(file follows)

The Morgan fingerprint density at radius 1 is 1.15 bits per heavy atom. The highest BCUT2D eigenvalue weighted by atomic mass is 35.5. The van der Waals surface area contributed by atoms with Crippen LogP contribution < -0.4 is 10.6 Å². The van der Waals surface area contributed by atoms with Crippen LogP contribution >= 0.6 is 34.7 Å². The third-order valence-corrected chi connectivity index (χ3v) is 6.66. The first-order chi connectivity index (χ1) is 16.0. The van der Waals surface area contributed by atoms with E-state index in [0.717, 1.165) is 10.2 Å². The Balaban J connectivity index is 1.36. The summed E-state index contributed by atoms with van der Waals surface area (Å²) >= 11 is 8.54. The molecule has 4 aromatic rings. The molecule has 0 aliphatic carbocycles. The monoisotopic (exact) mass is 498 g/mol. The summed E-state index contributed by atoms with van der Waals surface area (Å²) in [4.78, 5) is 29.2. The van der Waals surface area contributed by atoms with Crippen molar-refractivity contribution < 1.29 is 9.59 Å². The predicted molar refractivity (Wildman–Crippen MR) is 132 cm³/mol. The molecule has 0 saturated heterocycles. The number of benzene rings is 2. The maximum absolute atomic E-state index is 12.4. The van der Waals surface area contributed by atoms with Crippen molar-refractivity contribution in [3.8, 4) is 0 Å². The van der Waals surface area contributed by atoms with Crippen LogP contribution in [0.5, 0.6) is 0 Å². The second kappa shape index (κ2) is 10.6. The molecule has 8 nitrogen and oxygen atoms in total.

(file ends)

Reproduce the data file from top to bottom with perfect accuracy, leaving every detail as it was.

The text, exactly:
The Morgan fingerprint density at radius 1 is 1.15 bits per heavy atom. The highest BCUT2D eigenvalue weighted by atomic mass is 35.5. The van der Waals surface area contributed by atoms with Crippen LogP contribution < -0.4 is 10.6 Å². The van der Waals surface area contributed by atoms with Crippen LogP contribution >= 0.6 is 34.7 Å². The third-order valence-corrected chi connectivity index (χ3v) is 6.66. The first-order chi connectivity index (χ1) is 16.0. The van der Waals surface area contributed by atoms with E-state index in [0.717, 1.165) is 10.2 Å². The Balaban J connectivity index is 1.36. The summed E-state index contributed by atoms with van der Waals surface area (Å²) >= 11 is 8.54. The molecule has 4 aromatic rings. The molecule has 0 aliphatic carbocycles. The monoisotopic (exact) mass is 498 g/mol. The summed E-state index contributed by atoms with van der Waals surface area (Å²) in [4.78, 5) is 29.2. The van der Waals surface area contributed by atoms with Crippen molar-refractivity contribution < 1.29 is 9.59 Å². The predicted molar refractivity (Wildman–Crippen MR) is 132 cm³/mol. The molecule has 0 saturated heterocycles. The number of benzene rings is 2. The maximum absolute atomic E-state index is 12.4. The van der Waals surface area contributed by atoms with Crippen molar-refractivity contribution in [3.8, 4) is 0 Å². The van der Waals surface area contributed by atoms with Crippen LogP contribution in [0.5, 0.6) is 0 Å². The second kappa shape index (κ2) is 10.6. The molecule has 8 nitrogen and oxygen atoms in total.